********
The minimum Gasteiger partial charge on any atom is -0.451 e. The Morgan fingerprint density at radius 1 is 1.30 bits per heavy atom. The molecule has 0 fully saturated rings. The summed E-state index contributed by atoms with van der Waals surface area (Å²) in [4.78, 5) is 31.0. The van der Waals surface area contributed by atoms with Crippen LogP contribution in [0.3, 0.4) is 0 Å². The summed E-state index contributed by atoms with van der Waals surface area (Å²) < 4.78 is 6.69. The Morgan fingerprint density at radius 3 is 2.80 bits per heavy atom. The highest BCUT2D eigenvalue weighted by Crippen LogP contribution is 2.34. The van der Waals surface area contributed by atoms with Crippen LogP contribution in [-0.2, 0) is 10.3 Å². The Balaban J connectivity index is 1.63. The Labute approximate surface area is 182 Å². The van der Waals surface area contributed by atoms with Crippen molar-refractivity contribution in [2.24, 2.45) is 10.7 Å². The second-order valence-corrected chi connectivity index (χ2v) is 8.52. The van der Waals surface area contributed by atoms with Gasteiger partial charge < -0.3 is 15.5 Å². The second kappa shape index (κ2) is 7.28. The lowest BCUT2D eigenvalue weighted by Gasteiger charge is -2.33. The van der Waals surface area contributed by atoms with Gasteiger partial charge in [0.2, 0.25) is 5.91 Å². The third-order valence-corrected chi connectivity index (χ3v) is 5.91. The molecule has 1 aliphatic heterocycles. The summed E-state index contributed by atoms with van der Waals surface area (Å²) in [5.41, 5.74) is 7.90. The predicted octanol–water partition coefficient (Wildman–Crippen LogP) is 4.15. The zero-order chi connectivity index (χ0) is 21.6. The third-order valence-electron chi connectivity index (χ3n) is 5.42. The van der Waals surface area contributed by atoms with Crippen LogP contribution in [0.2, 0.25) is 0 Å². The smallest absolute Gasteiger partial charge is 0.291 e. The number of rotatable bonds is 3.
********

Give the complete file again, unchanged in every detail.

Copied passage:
The minimum Gasteiger partial charge on any atom is -0.451 e. The Morgan fingerprint density at radius 1 is 1.30 bits per heavy atom. The molecule has 0 fully saturated rings. The summed E-state index contributed by atoms with van der Waals surface area (Å²) in [4.78, 5) is 31.0. The van der Waals surface area contributed by atoms with Crippen LogP contribution in [0.3, 0.4) is 0 Å². The summed E-state index contributed by atoms with van der Waals surface area (Å²) < 4.78 is 6.69. The Morgan fingerprint density at radius 3 is 2.80 bits per heavy atom. The highest BCUT2D eigenvalue weighted by Crippen LogP contribution is 2.34. The van der Waals surface area contributed by atoms with Crippen LogP contribution in [-0.2, 0) is 10.3 Å². The Balaban J connectivity index is 1.63. The Labute approximate surface area is 182 Å². The van der Waals surface area contributed by atoms with Crippen molar-refractivity contribution in [2.24, 2.45) is 10.7 Å². The second-order valence-corrected chi connectivity index (χ2v) is 8.52. The van der Waals surface area contributed by atoms with Gasteiger partial charge < -0.3 is 15.5 Å². The second kappa shape index (κ2) is 7.28. The lowest BCUT2D eigenvalue weighted by Gasteiger charge is -2.33. The van der Waals surface area contributed by atoms with Gasteiger partial charge in [0.2, 0.25) is 5.91 Å². The third-order valence-corrected chi connectivity index (χ3v) is 5.91. The molecule has 1 aliphatic heterocycles. The summed E-state index contributed by atoms with van der Waals surface area (Å²) in [5.41, 5.74) is 7.90. The predicted octanol–water partition coefficient (Wildman–Crippen LogP) is 4.15. The zero-order chi connectivity index (χ0) is 21.6. The third-order valence-electron chi connectivity index (χ3n) is 5.42. The van der Waals surface area contributed by atoms with Crippen LogP contribution in [0.2, 0.25) is 0 Å². The smallest absolute Gasteiger partial charge is 0.291 e. The number of rotatable bonds is 3.